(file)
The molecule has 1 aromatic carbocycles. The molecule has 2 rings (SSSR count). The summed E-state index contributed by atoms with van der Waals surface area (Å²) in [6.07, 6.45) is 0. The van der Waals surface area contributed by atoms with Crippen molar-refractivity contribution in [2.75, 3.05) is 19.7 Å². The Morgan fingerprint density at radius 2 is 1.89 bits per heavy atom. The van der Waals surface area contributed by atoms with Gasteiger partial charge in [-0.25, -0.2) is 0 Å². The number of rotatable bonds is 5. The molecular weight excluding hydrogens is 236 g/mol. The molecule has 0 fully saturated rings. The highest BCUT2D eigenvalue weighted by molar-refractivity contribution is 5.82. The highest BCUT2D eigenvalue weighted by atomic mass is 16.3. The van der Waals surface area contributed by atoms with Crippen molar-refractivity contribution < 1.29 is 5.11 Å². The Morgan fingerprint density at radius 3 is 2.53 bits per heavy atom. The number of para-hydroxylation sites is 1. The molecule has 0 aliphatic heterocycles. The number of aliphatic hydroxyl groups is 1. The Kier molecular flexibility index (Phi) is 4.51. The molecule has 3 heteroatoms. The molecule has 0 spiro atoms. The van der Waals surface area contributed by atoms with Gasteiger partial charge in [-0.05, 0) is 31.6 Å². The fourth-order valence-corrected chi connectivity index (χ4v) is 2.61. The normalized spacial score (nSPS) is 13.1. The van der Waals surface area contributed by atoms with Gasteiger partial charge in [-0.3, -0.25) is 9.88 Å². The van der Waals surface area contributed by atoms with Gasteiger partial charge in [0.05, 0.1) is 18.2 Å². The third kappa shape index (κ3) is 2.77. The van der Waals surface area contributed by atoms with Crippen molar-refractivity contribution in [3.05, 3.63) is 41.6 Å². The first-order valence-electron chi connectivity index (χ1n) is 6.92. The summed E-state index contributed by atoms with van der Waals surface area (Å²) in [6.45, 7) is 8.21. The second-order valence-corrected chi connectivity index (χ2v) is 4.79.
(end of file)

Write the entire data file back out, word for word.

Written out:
The molecule has 1 aromatic carbocycles. The molecule has 2 rings (SSSR count). The summed E-state index contributed by atoms with van der Waals surface area (Å²) in [6.07, 6.45) is 0. The van der Waals surface area contributed by atoms with Crippen molar-refractivity contribution in [2.75, 3.05) is 19.7 Å². The Morgan fingerprint density at radius 2 is 1.89 bits per heavy atom. The van der Waals surface area contributed by atoms with Gasteiger partial charge in [-0.25, -0.2) is 0 Å². The number of rotatable bonds is 5. The molecular weight excluding hydrogens is 236 g/mol. The molecule has 0 fully saturated rings. The highest BCUT2D eigenvalue weighted by molar-refractivity contribution is 5.82. The highest BCUT2D eigenvalue weighted by atomic mass is 16.3. The van der Waals surface area contributed by atoms with Crippen molar-refractivity contribution < 1.29 is 5.11 Å². The Morgan fingerprint density at radius 3 is 2.53 bits per heavy atom. The number of para-hydroxylation sites is 1. The molecule has 0 aliphatic heterocycles. The number of aliphatic hydroxyl groups is 1. The Kier molecular flexibility index (Phi) is 4.51. The molecule has 3 heteroatoms. The molecule has 0 spiro atoms. The van der Waals surface area contributed by atoms with Gasteiger partial charge in [-0.05, 0) is 31.6 Å². The fourth-order valence-corrected chi connectivity index (χ4v) is 2.61. The normalized spacial score (nSPS) is 13.1. The van der Waals surface area contributed by atoms with Gasteiger partial charge in [-0.3, -0.25) is 9.88 Å². The van der Waals surface area contributed by atoms with Gasteiger partial charge in [0.05, 0.1) is 18.2 Å². The third kappa shape index (κ3) is 2.77. The van der Waals surface area contributed by atoms with Crippen molar-refractivity contribution in [3.05, 3.63) is 41.6 Å². The first-order valence-electron chi connectivity index (χ1n) is 6.92. The summed E-state index contributed by atoms with van der Waals surface area (Å²) in [6.45, 7) is 8.21. The second-order valence-corrected chi connectivity index (χ2v) is 4.79.